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Holy mountains in China are the stuff of lightly brushed scroll paintings. Airy landscapes show man as small and insignificant compared to the towering misty peaks, as beautiful as they are mysterious. This is the vision of China that I grew up with, that is, through coffee-table books, calendars, and the stylized blue and white set of dinner plates on our table each night.

I wondered if such beauty remained today on Huashan, one of China’s original four holy mountains and now a UNESCO World heritage Site. Close enough to the ancient capital city of Xi’an, China’s first emperor, QinShihuang could worship there. QinShihuang is known mainly to the west for his terracotta burial companions. The modern day mountain rises above a valley in which hovers a different kind of mist than was known to painters of yore. A white, toxic mist sours the air, a phenomenon that scientists have recently connected to diminishing rainfall on the mountain.

Rising more than 7000 feet above sea level, there are 12 km of footpaths from the base to the top but you can take a cable car and join the path mid-way. The mountain has five peaks laid out like the petals of a lotus, hence its name “hua” (flower) “shan” (mountain), literally, flower mountain. Unlike many folksy names given to famous places, I can actually see the lotus shape in most aerial pictures. But given that the airplane is a modern invention, what monk two thousand years ago in China would have had that perspective?

These days, mountain climbing in China is a weekend pastime. It’s not about ropes, harnesses, belays, or hot picks. Rather, it’s an upward stroll, typically along stretches of paved paths separated by long stone staircases. Chinese men and women of all ages pay an admission to spend the day walking and chatting, many wearing normal leather walking shoes. And if there’s one place where the Chinese respect a queue, it’s on a mountain where single file is broken at one’s peril. I see some men stopping long enough for a cigarette at rest points in spite of a sign that warns, “No smoking. Other lives might be pinched between your fingers”.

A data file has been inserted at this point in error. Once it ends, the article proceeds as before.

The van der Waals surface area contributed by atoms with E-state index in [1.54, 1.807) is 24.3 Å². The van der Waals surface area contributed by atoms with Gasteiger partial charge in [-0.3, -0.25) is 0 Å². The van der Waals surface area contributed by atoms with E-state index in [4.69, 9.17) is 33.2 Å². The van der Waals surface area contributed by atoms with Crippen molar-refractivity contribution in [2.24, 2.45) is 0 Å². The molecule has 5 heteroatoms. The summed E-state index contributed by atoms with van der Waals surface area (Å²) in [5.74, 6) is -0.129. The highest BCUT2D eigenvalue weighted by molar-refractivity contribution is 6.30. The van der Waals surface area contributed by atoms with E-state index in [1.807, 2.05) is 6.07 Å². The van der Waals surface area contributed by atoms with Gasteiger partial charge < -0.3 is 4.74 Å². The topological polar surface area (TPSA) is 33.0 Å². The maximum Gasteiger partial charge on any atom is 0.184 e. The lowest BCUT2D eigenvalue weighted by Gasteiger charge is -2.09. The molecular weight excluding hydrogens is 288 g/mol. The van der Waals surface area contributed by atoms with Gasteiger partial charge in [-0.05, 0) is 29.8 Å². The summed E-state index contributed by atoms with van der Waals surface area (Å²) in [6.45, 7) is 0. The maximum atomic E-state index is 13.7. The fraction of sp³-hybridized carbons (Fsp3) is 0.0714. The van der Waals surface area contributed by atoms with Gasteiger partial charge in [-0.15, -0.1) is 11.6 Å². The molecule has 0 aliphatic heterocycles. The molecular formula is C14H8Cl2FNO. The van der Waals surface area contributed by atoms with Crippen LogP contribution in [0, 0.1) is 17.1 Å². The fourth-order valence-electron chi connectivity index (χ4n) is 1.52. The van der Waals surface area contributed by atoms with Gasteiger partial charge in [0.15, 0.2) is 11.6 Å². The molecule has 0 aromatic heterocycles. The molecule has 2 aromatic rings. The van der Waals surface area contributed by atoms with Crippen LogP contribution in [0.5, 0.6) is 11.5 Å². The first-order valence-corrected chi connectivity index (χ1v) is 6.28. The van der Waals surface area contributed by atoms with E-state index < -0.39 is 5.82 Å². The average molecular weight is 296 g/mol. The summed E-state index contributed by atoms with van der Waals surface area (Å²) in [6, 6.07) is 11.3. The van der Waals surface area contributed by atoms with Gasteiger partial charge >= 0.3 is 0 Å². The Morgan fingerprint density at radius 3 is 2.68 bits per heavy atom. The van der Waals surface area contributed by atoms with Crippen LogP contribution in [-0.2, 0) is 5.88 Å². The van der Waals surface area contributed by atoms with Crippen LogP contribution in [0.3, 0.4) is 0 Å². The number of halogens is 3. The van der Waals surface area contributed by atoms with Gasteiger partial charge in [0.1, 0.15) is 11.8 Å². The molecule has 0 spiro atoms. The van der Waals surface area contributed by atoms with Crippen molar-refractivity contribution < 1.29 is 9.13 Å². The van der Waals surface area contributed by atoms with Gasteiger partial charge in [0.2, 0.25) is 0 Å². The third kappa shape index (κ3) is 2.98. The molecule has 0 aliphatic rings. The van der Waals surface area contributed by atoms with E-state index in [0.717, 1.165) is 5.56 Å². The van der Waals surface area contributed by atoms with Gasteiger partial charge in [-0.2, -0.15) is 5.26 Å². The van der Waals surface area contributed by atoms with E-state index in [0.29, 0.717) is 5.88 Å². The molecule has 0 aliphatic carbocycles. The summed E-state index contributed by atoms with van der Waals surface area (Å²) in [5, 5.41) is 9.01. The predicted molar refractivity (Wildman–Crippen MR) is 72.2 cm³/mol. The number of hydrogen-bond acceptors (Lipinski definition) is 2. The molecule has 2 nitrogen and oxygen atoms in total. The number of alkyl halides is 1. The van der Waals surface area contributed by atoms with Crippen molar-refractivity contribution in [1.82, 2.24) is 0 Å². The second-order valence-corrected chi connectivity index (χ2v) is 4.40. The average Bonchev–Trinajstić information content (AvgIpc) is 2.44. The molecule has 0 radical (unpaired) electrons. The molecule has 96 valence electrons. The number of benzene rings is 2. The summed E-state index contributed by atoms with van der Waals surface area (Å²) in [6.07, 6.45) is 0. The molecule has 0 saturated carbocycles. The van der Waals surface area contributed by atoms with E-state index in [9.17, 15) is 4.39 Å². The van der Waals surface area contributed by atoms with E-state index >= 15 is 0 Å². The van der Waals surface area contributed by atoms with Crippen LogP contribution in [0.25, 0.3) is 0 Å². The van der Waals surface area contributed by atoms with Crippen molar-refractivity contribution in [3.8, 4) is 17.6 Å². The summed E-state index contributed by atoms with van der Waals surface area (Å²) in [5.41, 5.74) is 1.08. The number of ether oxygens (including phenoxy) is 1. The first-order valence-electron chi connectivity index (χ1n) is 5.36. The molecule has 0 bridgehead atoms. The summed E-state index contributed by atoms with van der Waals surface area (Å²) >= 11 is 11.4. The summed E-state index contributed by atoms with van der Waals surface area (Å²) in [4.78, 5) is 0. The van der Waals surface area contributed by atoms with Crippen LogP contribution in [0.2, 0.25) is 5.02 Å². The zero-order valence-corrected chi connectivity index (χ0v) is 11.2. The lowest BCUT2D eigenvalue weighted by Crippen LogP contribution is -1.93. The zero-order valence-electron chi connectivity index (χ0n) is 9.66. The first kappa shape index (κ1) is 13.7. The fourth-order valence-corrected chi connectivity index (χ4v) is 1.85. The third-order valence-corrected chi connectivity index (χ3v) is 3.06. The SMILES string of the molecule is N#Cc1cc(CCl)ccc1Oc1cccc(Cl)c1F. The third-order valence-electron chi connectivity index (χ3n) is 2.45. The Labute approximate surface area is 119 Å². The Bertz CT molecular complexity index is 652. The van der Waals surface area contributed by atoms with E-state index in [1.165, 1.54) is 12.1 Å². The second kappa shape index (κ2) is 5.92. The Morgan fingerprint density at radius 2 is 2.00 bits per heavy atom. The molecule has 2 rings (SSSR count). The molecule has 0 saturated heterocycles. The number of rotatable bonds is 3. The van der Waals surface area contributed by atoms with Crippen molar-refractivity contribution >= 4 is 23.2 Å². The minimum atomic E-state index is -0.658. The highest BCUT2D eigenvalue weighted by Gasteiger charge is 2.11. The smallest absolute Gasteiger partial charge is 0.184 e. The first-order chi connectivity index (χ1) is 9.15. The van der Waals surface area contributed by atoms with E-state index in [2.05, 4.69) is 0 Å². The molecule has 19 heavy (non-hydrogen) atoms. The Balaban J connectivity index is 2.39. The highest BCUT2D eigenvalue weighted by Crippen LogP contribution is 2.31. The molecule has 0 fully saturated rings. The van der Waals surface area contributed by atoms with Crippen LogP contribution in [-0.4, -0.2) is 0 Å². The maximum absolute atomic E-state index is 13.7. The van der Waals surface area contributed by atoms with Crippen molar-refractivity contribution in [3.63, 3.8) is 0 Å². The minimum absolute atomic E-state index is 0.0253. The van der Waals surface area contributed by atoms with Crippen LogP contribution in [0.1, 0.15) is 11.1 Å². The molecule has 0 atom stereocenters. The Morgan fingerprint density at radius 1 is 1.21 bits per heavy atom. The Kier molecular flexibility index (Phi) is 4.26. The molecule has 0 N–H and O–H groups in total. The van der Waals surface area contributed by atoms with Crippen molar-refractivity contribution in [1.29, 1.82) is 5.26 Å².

Travel literature talks about the views being awe inspiring but it’s truly the climb itself that is the reward.

The trip starts out easy if you choose, like most people do, to take the 20-minute bus ride to a cable car at mid-mountain. But after a near vertical ascent on the car, the real work begins. Narrow paths and stairs carved out of the rock wind their way up and over one ridge and peak after another. The map we carry is not helpful and we frequently lose our way and must briefly turn back, looking for an important fork we had missed. If there’s one complaint I have about signage at these kinds of tourist sites, it is that a map will be rendered artfully, rather than functionally. It doesn’t help to show stairs that whimsically disappear into the heavens. I want to know where to turn off “Black Dragon Ridge” in order to reach “One-Thousand-Foot Precipice” and whether there’s an alternative path that avoids the “Cloud Ladder”. No wonder there’s several Taoist temples along the way. I can manage my fear of heights, but without a good map in hand, I feel the urge to pray.

I am amazed that a 16th century traveler and diarist, Yuan Hung-tao, recorded the same details as I see today. He tells us that dangerous steps were cut into the rock so that visitors needed to climb in a single file with the help of iron chains nailed into the rocks. The chiseled steps and the chains are still there today, although many chains are afixed with inscribed metal padlocks. The custom has various origins and is still practiced but now there are thousands of locks, colourfully festooned with flowing red ribbon.